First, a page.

You believe that the first two are positive but that The Tower is really bad. The Tower is number 16 which, if we follow accepted Numerology principles, drills down to 7 (1+6). So, we have a 1, a 9 and a 7 which we could add together to give 17, a number that drills down to 8; which could be considered the root number of the spread. This could give quite a different interpretation of these three cards, perhaps casting a duality over the relationship between them; maybe even changing the way you look at them. Fire and Water, ace and 9; both cards can bring elements to your reading that may not at first look compatible. The ace can talk of emotional connection and the 9, of life’s path; surely the best life path is one on which we connect to everything around us? The 9 can bring ideas of happiness and fulfilment and the ace, ideas of inspiration and potential. Can you begin to see the connections?
The ace and the 9 also give us the number 10, a powerful number in itself that brings potential and independence; a number that can stand alone or that can drill down to 1. The number 1 is leadership, passion and energy. So, we have passion, energy, happiness, fulfilment and leadership; but this is now pure Numerology, what about Tarot?
Well, the first two cards could represent the idea of achieving personal fulfilment which can bring happiness and feelings of personal security; but, of course, The Tower is said to bring upheaval and destruction. The duality of the spread and the connection to the numbers now seems quite evident to me. First of all, The Tower is never good; but in Numerology 7 is a number that can suggest that “7” people may be their own worst enemy and so it is possible that the querent may have forced the universe into making changes that they were refusing to make themselves. In this case, and although catastrophic, the forced changes could be allowing the goodness of the ace and 9 to shine through; once the dust has cleared. In that case we then have the duality of the bad and good through the spread rather than The Tower’s power overriding the two ‘weaker’ cards; a partnership rather than a battle? Maybe, but only if we attribute numerological influences.
Taking the cards as pure Tarot I would possibly have said that The Tower represents what could be perceived as catastrophic change; but given the potential for a new beginning bringing success and fulfilment suggested by the ace and the 9, I may have gone on to say that the changes had been necessary and that they only seem traumatic because the querent had refused to contemplate making them.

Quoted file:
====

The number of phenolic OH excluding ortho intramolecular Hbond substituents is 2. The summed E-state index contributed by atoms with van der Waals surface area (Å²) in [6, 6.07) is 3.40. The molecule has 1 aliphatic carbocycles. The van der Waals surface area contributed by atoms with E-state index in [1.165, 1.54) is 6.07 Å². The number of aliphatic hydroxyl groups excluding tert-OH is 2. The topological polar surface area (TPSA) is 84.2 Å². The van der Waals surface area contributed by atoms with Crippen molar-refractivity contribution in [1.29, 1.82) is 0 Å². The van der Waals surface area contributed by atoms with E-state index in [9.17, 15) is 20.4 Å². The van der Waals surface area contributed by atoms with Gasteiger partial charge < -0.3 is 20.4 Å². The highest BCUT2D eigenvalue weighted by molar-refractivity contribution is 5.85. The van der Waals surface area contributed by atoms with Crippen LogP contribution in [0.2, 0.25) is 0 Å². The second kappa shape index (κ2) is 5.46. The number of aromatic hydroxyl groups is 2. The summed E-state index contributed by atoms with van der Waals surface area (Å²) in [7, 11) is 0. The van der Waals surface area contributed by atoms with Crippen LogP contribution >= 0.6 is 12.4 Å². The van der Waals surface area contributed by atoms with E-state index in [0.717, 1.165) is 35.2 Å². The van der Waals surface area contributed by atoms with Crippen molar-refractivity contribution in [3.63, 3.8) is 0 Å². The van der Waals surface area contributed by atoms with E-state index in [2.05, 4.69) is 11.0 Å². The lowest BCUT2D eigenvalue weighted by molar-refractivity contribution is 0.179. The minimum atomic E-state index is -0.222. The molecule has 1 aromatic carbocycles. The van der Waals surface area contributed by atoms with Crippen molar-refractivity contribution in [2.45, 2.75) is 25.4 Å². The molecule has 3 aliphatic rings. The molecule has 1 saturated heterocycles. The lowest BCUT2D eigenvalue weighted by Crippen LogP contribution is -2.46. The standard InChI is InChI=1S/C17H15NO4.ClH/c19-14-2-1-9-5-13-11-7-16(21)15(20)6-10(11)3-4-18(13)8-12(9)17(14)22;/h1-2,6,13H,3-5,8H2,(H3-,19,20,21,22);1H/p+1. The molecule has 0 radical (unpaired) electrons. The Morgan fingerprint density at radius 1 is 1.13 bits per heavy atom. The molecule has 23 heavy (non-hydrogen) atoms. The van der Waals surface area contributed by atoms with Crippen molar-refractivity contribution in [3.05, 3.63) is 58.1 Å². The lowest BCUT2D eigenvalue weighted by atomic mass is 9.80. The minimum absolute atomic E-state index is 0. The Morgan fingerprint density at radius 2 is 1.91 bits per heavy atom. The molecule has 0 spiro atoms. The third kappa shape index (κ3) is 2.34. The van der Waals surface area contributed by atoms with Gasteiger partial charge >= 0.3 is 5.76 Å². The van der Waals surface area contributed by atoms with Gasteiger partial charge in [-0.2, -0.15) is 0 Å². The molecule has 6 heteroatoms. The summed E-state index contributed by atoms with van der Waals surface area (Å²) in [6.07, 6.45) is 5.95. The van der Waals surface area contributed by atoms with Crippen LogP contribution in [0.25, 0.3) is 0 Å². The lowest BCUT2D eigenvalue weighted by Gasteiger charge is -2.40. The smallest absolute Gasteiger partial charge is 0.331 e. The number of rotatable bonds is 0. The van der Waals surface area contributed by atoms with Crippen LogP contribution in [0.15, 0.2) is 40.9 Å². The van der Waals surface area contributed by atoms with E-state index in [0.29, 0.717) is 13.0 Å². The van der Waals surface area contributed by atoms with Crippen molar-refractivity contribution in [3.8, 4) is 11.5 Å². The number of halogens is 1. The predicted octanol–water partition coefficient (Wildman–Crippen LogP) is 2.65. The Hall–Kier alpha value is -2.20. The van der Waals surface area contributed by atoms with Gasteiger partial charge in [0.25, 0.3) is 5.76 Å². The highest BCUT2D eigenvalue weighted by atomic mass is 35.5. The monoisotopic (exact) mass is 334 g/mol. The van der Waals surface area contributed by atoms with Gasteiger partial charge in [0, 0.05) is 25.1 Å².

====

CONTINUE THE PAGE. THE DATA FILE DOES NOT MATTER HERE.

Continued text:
If I ‘nod’ to the numerological aspect of the cards, my interpretation most likely remains similar but I am now prepared to offer that the Tower itself can represent duality (the querents inaction and The Tower’s action) and that the changes it brings, although frightening and apparently catastrophic, are really simply clearing the path for a future that could be more successful, secure and comfortable than first thought; thereby allowing the potentially joyful implications of the ace and the 9 to come to the fore.
Where Numerology and Tarot differ for me is in the idea that the numbers do not always need to be drilled down to single figures to make connections. The Tower is 16 which we have accepted, gives us 7. The card at number 7 in the Major Arcana is The Chariot which can suggest triumph in the face of exceptional challenges. Do you feel, like me, that this emphasises the duality of the spread? Triumph in the Ace and the 9? Exceptional challenges in the Tower?
I’m going to draw a line here, even though there is so much more to discuss around these subjects, but I hope that these paragraphs have at least begun to spark an interest in seeing beyond the cards themselves. We all try to see beyond the symbolism to the true depth of the Tarot and often this forms the basis of tutorials and lessons. I’m an intuitive empath, so I don’t have much choice in what I see sometimes; but I will always at least consider numerological or astrological influences if I’m having difficulty in finding my way through a spread. Even if I know exactly where the cards are taking me, I still sometimes look for confirmation in the numbers.
What I try hard not to do is to overshadow the reading with non-Tarot references; but sometimes it just feels that the querent could benefit from knowing how me and the cards got to what they ended up reading.